True customer service ain’t pretty.

People talk about customer service like it’s this beautiful, shiny thing. Pleasant and friendly, with an accommodating smile on it’s face.

It’s not.

Real customer service – the kind that makes a difference – is ugly and hard-working and a get-er-done sort. It’s resourceful and unyielding and never stops trying. It’s not pleasant at all on the company side. It takes pulling minor miracles every single day.

Being known for customer service and really excelling at it is one of the hardest things I’ve learned to do. It’s also the thing I just assumed would be natural and easy to do because it’s one of the things I believe in most fundamentally – never stopping until the problem is solved for the customer and then keeping our promises made.

But when it’s Saturday morning and a caregiver calls in sick 30 minutes before a booking you have a couple of choices. Option 1 is that you let the parents know that unfortunately, “due to reasons beyond our control”, the sitter wont be coming.

We’ve all been bailed on by sick sitters so it’s understandable.

But not for us.

Option 2 is to let the parents know and say we’re going to try to fill it with another caregiver as best we can. But when that caregiver inevitably can’t be found to fill in, in less than 20 minutes, you let the parents know “we tried everything we could, but I’m sorry we just couldn’t get anyone”.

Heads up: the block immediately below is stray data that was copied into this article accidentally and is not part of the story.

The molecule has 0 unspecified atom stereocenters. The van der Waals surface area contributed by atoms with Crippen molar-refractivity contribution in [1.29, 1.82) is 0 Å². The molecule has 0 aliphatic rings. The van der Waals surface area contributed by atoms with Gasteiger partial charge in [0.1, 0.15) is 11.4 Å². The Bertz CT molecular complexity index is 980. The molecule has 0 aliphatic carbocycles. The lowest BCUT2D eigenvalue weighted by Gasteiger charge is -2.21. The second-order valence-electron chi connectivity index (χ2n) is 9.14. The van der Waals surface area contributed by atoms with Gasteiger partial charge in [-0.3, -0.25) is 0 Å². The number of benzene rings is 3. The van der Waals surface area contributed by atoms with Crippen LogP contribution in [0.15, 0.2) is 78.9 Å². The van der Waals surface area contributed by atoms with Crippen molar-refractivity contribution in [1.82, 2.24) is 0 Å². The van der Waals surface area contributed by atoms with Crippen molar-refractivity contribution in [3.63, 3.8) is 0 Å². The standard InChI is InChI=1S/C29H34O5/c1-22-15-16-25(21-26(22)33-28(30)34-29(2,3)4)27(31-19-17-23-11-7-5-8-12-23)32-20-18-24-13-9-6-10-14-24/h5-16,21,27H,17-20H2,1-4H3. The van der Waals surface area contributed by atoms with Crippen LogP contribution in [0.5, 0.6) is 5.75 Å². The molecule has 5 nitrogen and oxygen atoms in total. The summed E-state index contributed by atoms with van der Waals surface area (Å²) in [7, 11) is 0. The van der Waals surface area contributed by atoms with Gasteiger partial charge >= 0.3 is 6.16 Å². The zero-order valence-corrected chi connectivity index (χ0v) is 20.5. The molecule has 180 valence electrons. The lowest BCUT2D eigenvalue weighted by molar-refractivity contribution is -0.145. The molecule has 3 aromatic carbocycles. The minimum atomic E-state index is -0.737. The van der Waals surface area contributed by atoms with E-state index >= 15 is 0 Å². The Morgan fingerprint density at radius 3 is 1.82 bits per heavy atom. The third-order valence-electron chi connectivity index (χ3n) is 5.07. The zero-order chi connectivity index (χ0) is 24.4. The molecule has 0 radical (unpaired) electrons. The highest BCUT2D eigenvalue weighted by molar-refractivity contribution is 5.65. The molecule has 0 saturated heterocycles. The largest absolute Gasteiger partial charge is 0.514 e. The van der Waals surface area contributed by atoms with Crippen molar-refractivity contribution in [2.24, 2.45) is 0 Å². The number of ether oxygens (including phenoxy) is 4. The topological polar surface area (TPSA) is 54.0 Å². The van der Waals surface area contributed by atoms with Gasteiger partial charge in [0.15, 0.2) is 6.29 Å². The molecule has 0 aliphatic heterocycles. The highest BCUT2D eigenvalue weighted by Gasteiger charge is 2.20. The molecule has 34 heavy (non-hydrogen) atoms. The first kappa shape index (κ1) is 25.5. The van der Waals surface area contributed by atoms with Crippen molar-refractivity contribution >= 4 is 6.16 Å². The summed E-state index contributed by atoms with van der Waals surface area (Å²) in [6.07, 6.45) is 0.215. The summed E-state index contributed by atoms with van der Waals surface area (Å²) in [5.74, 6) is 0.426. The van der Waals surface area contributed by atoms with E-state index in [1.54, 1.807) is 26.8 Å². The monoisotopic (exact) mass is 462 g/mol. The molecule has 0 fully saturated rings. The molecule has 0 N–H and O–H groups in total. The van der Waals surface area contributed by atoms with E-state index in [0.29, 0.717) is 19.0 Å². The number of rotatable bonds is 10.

This one can be the reality sometimes, but it’s still not good enough.

Option 3 is to spend those 30 furious minutes with your whole team throwing their Saturday mornings aside, trying to find a suitable replacement in time. But when you find a someone who could do it but can’t make it there for 40 minutes and unless you cover an Uber there and back, you see the opening for that minor miracle.

That was this very morning. While one of our team continued to communicate with the parent, another gave the caregiver a call to prep them and yet another volunteered to head to the family’s home to fill in the 30 minute gap between when the parents need to leave the caregiver can make it.

It’s a furious 40 minutes of action but the whole team is focused on making that miracle happen. And when it comes together, everyone is exhausted but exhilarated. It wasn’t pretty by a long shot but it allowed us to live up to our standards of customer service – do everything we humanly can to uphold our promise. Having someone literally tell their family on their Saturday morning, I have to go fill in for the next hour and a half and then go and make it happen, that is no easy thing no matter how “Hollywood-esqe” that might sound. To build a team that actively volunteers to do these things, that’s also no small thing.

And I’m not going to lie – not every situation ends like this. We try desperately and frantically every single time. But sometimes we don’t have someone from HQ that can go or a caregiver than can fill in. Sometimes every effort ends in failure and disappointment and frustration.

But our one salvation is to always know we tried everything possible.

In this moment, when I am incredibly proud of our team and what we’ve built customer service to mean at Poppy, it needs to be recognized how this is not some sleek, strategic air game, but a brutal, grinding ground game.

It takes an open mind and a never say never belief.

It takes the ugly and the impossible to keep promises.

We try never to forget that.

2016: the moments that stood out